Wizz Air is to require all its flights crews to be vaccinated against coronavirus by December, but is yet to clarify if those who refuse face dismissal.
The Hungary-based airline, which serves 11 UK airports including Birmingham and Luton, said the decision was taken on health and safety grounds and to ensure the “smooth” operation of services over the long term.
It is understood to be the first European carrier to take such measures – following the likes of United in the US, which is facing a backlash over its demand that all employees are jabbed against COVID-19 by October.
United has told those who refuse they face the prospect of losing their job, while Delta warned a week ago it was to charge unvaccinated staff up to $200 (£146) extra per month to cover increased health insurance costs.
Wizz said that in “special cases”, some staff would be allowed to take “regular” antigen or PCR tests instead.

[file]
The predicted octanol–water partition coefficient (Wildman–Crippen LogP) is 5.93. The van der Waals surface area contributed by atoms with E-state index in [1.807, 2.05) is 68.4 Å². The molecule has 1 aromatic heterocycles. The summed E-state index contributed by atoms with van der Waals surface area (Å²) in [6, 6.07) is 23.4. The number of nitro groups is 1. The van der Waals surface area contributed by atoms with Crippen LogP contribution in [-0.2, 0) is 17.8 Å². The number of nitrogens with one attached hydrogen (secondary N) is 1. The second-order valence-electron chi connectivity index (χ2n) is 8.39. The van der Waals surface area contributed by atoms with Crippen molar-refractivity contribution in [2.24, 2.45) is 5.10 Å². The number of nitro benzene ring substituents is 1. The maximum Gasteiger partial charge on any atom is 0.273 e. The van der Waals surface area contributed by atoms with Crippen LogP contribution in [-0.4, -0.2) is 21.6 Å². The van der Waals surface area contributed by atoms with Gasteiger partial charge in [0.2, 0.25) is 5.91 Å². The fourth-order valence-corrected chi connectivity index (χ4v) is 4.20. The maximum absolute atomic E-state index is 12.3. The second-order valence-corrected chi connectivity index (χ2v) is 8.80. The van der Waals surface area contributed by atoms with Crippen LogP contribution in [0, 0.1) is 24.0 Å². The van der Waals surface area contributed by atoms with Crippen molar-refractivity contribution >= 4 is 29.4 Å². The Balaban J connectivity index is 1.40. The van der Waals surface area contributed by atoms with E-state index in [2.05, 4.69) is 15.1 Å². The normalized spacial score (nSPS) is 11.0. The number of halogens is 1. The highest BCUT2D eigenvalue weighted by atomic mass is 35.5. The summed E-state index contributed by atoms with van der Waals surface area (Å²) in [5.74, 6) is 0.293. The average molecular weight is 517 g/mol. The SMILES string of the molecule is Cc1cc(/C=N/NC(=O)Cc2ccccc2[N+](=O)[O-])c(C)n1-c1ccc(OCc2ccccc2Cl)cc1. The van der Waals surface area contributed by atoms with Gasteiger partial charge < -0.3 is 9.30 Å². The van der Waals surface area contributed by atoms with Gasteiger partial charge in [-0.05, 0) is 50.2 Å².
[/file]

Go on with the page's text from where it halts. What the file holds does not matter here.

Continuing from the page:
But the company is yet to respond to questions from Sky News on the potential penalties facing pilots or crew who refuse to be vaccinated.
It also did not explain the circumstances of jab exemptions.
Chief executive Jozsef Varadi said: “At Wizz Air, our number one priority is the health and safety of our passengers and employees.
“We have a responsibility to protect crew and passengers on board by mitigating the risks of COVID-19, and vaccines play a vital role in this.”
Wizz, which is listed in London, is among airlines looking to fight back from the effects of the pandemic, including travel restrictions and a slump in demand for foreign excursions.
British Airways has taken the position that getting vaccinated is a personal choice for its staff, while easyJet is encouraging its crews to have jabs but not ordering them to do so.
The conciliation service Acas says the only UK law that requires people to have the vaccine applies to all staff in registered care homes in England.
They must be vaccinated, unless medically exempt, from 11 November.